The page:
The corn has been cut and the stalks at ground level look like the frayed ruins of a bombed city. I’m on my haunches looking at a dead rabbit discovered by Wolfie. It has been torn apart. It spreads out below me, red flesh set against all this mud. I am tired of rain and mud – gray-brown mud, black-brown mud, pooled mud, squashed mud. At the edge of the field gray-brown trees are outlined like scaffolds against a uniformly flat gray sky. The rain is hard and relentless. Wolfie pulled me out of a book to come to this. He is relentless in his yearning to be outside. I think he send me telepathic messages: Come out. It is time. Now. You must come out.
South of where I balance over the rabbit, the field dips into a hollow and then into thick trees. Wolfie, hunched and loping, seems dismissive of the wet. His world is filled with smells. I follow him into the hollow where he has climbed onto an old, grass-grown hay bale. From there he surveys the woods, an edge to his gaze. I follow the line of his eyes and 30 feet away see a gray squirrel doing its mindless hops, oblivious to the move-less intensity of the dog. I swear that Wolfie leaps six feet out from the humped bale, and that his legs are moving in the air before he strikes the ground. He is on the squirrel in a moment but misses trapping him with his paws, and the squirrel, who must be silently screaming bloody murder the whole time, races up a walnut tree. Wolfie leaps about the bottom trying to either fly or defy gravity and climb it like some CGI special-effects dog.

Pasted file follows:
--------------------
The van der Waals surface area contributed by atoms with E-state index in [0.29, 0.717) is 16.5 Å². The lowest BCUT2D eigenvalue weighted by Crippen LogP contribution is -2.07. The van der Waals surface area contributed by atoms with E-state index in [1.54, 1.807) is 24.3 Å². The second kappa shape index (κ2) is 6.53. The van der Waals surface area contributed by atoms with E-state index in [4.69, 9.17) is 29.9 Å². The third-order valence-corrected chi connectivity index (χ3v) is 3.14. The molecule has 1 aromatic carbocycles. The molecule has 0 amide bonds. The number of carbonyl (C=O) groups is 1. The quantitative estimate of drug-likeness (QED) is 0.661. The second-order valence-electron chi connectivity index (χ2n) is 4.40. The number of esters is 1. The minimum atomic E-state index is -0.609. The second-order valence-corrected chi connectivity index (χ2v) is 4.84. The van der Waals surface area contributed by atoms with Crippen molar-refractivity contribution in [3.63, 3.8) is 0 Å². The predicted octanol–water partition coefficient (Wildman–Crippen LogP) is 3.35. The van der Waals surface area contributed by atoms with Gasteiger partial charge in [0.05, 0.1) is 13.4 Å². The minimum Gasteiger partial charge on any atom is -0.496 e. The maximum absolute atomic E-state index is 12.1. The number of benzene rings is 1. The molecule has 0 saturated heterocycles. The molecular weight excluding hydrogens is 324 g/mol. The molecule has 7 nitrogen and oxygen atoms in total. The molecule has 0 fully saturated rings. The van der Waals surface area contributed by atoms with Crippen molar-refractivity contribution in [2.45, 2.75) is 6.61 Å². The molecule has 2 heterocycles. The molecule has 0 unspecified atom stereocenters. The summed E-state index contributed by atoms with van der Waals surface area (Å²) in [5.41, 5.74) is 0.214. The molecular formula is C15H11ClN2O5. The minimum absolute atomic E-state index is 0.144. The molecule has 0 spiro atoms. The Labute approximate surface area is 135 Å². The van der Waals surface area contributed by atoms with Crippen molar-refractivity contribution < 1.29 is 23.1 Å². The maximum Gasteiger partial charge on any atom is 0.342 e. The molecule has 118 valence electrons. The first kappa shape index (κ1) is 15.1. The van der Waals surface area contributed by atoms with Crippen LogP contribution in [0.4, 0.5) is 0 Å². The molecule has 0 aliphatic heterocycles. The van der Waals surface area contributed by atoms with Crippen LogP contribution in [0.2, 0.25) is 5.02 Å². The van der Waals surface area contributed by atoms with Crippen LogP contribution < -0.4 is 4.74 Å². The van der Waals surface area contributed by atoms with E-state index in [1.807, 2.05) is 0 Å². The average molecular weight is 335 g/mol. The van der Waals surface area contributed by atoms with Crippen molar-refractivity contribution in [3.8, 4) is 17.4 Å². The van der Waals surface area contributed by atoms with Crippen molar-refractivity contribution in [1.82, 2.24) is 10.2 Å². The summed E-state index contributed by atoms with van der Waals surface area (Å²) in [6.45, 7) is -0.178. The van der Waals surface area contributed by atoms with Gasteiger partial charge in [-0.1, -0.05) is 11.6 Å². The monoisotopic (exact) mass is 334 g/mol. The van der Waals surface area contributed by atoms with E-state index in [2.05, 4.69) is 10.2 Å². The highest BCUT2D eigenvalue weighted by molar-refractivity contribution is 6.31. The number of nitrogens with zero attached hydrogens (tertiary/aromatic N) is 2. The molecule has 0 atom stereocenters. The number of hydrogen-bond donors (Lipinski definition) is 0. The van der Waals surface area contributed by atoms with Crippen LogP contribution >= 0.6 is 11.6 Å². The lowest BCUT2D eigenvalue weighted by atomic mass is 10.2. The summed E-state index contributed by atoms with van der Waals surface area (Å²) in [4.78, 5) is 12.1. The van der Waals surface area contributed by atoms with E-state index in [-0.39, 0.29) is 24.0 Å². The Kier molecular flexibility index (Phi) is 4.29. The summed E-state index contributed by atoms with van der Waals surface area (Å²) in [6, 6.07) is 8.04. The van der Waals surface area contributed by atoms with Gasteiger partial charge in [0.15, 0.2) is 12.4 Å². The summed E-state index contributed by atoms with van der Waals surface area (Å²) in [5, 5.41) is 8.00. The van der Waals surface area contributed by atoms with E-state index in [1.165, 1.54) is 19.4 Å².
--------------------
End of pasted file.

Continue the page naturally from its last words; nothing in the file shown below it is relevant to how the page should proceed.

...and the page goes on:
Back in our yard he races to the Frisbee. The rain continues. He can catch the Frisbee at a dead run 3 out of 4 times now. I float it out to him again and again. His whole belly is awash in mud; his legs look like brown sticks. His eyes never leave my hand – their intensity of focus feels like a force.
A few weeks ago I was sitting with my father-in-law, Earle, comfortable, shielded from that day’s rain, the dogs sleeping, Patti and her mother shopping. We were drinking coffee, talking and laughing. At one point Earle said, “I can’t believe that I’m 86.” He said this wondrously, as if, how could this have happened? He said, “I know this though — you have to keep moving.”
That wasn’t the word I muttered at 3:45 this morning when Wolfie brought me awake with a whine at our bedroom door. He had to go out, quickly. I dressed in a creaky daze, and out we walked into a bracing north wind, the rain gone, the sky streaked with thin clouds being driven south, and to the west a big moon, especially bright after so much wet weather. We walked into the field, the stars visible and welcome. It felt as if all the land belonged to us alone. Wolfie finished and then stood next to me, both of us unwilling to go back inside.
I too often fail, but I try to be thankful for much in my life. Wolfie is one of those gifts. As Edward Hoagland wrote, our dogs are “the tug of life at the end of the leash.” Covered in mud, fresh from eating deer turds, his eyes so alive they make me happy just to look at them, he is one of the messengers who brings me the spark to move and thus to live in the present. Amen.